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Wednesday, 26 August 2009 14:40

WCU ranks highly among master’s degree universities

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The latest U.S. News & World Report guide to “America’s Best Colleges” ranks Western Carolina University 10th among public universities in the South that offer master’s degrees.

It is the first time WCU has made the U.S. News top 10 list of Southern public master’s institutions.

“Western Carolina has moved steadily up the rankings over the past few years, and we are glad to see that trend continue again this year,” said WCU Chancellor John Bardo. “In recent years, our College of Education and Allied Professions has received two major national honors, and our academic programs in business administration, project management, criminal justice and entrepreneurship have earned high national rankings.”

Still, Bardo cautioned prospective students against putting too much stock in rankings when they are making the important decision of where to go to college. “After students narrow down their list of prospective colleges to a handful, they should visit the various campuses to get a feel about which one is right for them,” he said.

WCU representatives will hold open house sessions on the Cullowhee campus to allow prospective students to do just that on Oct. 3, Nov. 14, Feb. 17 and April 17.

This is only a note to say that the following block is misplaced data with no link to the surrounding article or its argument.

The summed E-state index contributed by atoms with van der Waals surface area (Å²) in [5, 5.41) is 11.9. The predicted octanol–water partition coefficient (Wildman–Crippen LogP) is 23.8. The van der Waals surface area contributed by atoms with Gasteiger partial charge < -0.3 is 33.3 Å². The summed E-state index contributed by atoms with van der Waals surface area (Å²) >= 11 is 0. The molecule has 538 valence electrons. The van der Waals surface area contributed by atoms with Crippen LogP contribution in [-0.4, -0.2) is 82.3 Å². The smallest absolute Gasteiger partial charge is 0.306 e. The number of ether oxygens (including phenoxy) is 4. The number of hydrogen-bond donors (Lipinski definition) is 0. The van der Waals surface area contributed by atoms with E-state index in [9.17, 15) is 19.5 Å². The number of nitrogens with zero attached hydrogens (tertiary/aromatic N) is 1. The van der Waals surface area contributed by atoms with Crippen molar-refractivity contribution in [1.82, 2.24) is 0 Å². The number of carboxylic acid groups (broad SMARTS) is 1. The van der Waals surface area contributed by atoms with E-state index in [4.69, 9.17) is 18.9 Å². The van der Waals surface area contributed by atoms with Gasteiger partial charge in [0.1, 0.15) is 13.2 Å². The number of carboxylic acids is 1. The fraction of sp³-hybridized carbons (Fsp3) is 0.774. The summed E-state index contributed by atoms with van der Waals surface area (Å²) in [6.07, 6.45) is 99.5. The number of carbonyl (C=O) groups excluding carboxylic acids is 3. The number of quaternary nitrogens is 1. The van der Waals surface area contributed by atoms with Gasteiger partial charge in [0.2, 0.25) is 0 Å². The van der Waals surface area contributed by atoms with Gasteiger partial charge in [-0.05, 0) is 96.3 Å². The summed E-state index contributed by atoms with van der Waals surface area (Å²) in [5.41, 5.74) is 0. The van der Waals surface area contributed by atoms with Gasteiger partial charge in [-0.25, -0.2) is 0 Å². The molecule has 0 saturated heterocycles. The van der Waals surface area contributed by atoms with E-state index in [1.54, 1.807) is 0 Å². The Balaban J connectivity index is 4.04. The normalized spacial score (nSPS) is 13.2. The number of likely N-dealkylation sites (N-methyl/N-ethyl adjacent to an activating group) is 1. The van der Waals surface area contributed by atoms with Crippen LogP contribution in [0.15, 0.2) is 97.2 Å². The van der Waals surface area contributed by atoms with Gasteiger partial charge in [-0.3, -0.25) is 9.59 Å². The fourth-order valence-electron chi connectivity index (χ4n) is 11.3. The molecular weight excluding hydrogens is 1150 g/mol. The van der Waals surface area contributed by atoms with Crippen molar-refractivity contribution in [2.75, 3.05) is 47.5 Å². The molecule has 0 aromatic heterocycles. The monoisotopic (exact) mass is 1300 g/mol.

For information about those events and other information about undergraduate and graduate admissions at WCU, visit admissions.wcu.edu.

 

WCU partners with Dillsboro

Western Carolina University has entered into a partnership with the municipality of Dillsboro to provide assistance in building the town’s economy after the recent departure of the Great Smoky Mountains Railroad.

WCU has become involved with the town through its Quality Enhancement Plan, an effort to enhance undergraduate education by linking student experiences in and out of the classroom, and its responses to UNC Tomorrow, a university system initiative to help solve critical statewide problems.

“What a tremendous opportunity this gives the students, and the citizens and the merchants of Dillsboro,” said Mayor Jean Hartbarger.

WCU Chancellor John Bardo said the university will recruit students who are academically prepared, conduct a strategic program analysis of all academic programs and examine the structure of the university to ensure the university is well-positioned to provide assistance to surrounding communities.

The university will try to emphasize quality in spite of an 8 percent budget cut of approximately $8 million, and the loss of 92 positions last fiscal year, Bardo said. Although the majority of those eliminated positions were vacant, about 31 of them were filled. “The WCU family was hurt by the state budget situation,” Bardo said. “All of us have had to take furloughs. We have had to lay off members of the family, and that hurts.”

The university is facing an additional $200,000 in cuts but can manage those without additional layoffs, he said

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